These services of worship have
been worked out by committees
of the Watauga Ministerial Alto
The Good Friday service will be
held at the Advent Christian
Church on East King Street at 1:00
o'clock Friday afternoon, March
31. Thia will be a one-hour serv
ice and the Rev. Floyd Boston,
pastor Of the host church, will be
la charge of the service.
"The Seven Last Words of
Christ on the Croat" will b? the
theme of the program. Seven of
Um ministers will discuss the last
words of Christ. Special music will
be provided by the Advent Chris
The Easter Sunrise Service will
be at 0:00 o'clock on Sunday morn
ing, April 2, at the Horn in the
West theatre parking lot. The
speaker (or this occasion is the
Rev. Todd Ferneyhough, priest- in
charge of St. Luke's Epiacopal
The Appalachian High School
Band will provide music for the
service, aed the Rev. Res West,
pastor of Perklnsville Baptist
Church, will lead the congrega
tional singing. Howard Cottnril,
Mayor of Boone, will serve as head
usher for this arnica.
The congregation U asked to
come up cloie to the speaker's
stand in order to make It easier
to conduct the service. An offer
lag will be taken to help defray
the cost of the special Easter serv
In case of rain the Sunriae serv
ice will be held in the First Bap
Both of these services will be
carried over radio station WATA.
The residents of Boone and sur
rounding areas are cordially in
vited to attend these services of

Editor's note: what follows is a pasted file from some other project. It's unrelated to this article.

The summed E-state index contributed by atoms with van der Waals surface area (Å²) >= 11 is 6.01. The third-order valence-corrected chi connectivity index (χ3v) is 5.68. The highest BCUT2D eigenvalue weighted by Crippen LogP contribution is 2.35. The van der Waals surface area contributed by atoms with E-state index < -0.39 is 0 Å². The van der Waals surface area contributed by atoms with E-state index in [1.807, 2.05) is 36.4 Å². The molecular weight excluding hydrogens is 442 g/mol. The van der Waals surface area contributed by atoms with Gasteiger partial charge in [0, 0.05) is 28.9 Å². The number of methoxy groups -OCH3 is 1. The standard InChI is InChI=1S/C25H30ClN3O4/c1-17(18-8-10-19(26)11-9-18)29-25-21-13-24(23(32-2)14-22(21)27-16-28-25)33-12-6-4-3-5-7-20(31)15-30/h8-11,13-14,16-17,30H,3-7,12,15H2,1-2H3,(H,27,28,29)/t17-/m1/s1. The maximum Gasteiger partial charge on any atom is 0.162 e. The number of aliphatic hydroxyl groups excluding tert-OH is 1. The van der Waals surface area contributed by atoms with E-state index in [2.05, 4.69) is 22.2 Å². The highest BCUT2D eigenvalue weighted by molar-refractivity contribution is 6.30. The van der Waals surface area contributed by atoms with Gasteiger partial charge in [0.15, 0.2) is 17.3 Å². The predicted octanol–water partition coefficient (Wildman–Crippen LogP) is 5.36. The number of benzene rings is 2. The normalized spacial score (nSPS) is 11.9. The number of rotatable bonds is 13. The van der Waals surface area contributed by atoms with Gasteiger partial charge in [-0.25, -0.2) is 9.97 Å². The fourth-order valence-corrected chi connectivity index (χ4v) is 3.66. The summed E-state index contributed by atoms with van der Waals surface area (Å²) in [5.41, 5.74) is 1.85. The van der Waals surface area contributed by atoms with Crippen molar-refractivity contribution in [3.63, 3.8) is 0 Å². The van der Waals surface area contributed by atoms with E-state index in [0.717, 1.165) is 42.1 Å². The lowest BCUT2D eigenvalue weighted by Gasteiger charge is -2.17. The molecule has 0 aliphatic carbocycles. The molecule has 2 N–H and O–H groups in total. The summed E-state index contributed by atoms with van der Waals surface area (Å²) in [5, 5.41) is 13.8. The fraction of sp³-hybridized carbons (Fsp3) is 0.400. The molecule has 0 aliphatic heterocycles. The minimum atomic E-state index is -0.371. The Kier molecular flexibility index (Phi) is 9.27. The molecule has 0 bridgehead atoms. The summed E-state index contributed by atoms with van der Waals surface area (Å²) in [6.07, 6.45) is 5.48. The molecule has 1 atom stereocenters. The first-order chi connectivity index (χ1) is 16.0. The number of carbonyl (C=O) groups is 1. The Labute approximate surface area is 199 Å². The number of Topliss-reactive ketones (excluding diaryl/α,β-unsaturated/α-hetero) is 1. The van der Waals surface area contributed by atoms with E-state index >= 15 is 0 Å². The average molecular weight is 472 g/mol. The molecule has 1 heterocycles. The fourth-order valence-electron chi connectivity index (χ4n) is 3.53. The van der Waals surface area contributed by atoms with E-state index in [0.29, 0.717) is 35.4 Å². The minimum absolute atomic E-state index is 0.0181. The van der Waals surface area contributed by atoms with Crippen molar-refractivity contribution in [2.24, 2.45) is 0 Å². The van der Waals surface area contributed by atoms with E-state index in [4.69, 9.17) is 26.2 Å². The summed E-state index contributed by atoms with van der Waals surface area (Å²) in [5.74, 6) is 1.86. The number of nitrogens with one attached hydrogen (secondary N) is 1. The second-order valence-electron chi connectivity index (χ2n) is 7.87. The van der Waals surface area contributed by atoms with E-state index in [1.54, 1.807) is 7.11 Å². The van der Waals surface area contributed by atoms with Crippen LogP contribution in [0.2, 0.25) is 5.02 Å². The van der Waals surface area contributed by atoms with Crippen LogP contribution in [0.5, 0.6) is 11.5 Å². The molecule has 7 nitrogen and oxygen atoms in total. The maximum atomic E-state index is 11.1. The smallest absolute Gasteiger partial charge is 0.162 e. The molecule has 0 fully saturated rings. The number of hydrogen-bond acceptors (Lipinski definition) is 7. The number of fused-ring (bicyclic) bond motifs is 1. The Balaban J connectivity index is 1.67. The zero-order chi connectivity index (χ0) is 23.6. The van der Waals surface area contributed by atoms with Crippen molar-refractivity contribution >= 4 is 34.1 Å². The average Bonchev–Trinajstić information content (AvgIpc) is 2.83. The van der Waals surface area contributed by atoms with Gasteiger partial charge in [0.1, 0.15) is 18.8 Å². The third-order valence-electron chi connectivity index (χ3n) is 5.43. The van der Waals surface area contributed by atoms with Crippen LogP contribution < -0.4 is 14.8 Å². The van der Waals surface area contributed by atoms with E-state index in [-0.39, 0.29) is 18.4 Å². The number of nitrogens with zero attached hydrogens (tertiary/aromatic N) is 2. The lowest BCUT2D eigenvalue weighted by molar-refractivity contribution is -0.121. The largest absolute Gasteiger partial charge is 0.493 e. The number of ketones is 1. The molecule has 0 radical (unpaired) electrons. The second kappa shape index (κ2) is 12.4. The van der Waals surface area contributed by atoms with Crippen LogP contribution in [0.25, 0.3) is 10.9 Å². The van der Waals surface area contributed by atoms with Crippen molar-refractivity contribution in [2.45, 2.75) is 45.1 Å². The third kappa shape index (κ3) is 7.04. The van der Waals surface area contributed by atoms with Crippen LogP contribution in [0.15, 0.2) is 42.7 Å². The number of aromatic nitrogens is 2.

worship at the Easter season which
commemorate the death and res
urrection of the Lord
City Recreation Proposals Take
Attention Of Chamber Commerce
Cattlemen To Vote Next
Saturday On Assessment
Saturday March 29 la a very im
portant day for the cattle produc
ers in Watauga County and North
Carolina, in the opinion of Mr. B.
W. Stalling!, owner of Diamond S
Mr. Stalling! lays that on thii
date producers of ilaughter cattle
will vote oa whether they wish to
continue the ten cents assessment
on all cattle sold for slaughter to
help finance the progressive pro
gram of the North Carolina Cattle
man's Association in its efforts to
increase production, marketing
and consumption of North Caro
lina beef and beef products.
Mr. S tailings, who is chairman
of the referendum committee in
Watauga county, point* out that in
the 1998 voting the vote here was
4 to 1 in favor of initiating this
self-help program, and adds: "Let's
make the vote on March 29 equal
ly as favorable. There will be a
ballot box in every community, so
vote yes in the cattle referendum
Saturday March 29."
Lewis Franklin Critcher, 81,
former resident of Boone, died un
expectedly last Tuesday morning
at his home, Route 5, Lenoir.
The Rev. Archie McKee offici
ated at the services at the Chapel
of Rest in Happy Valley.
A retired farmer and sawmiller,
Mr. Critcher was born September
29, 1879, in Watauga county, and
waa a son of the late CapL An
drew Jackson Critcher and Mrs.
Louise Hagaman Critcher. He was
a brother to the late Hurray P.
Critcher of Boone:
He had resided in the Happy
Valley section for a number of
Surviving is the widow, Mrs.
Harriet Greer Critcher.
Mrs. Mollie Edith Stanberry, 81,
widow of Sylvanus Stanberry, died
last Saturday at Ashe Memorial
Hospital, West Jefferson.
A native of Watauga county,
Mrs. 3tanberry had lived most ot
her life in Boole. She waa a
daughter of the late William H.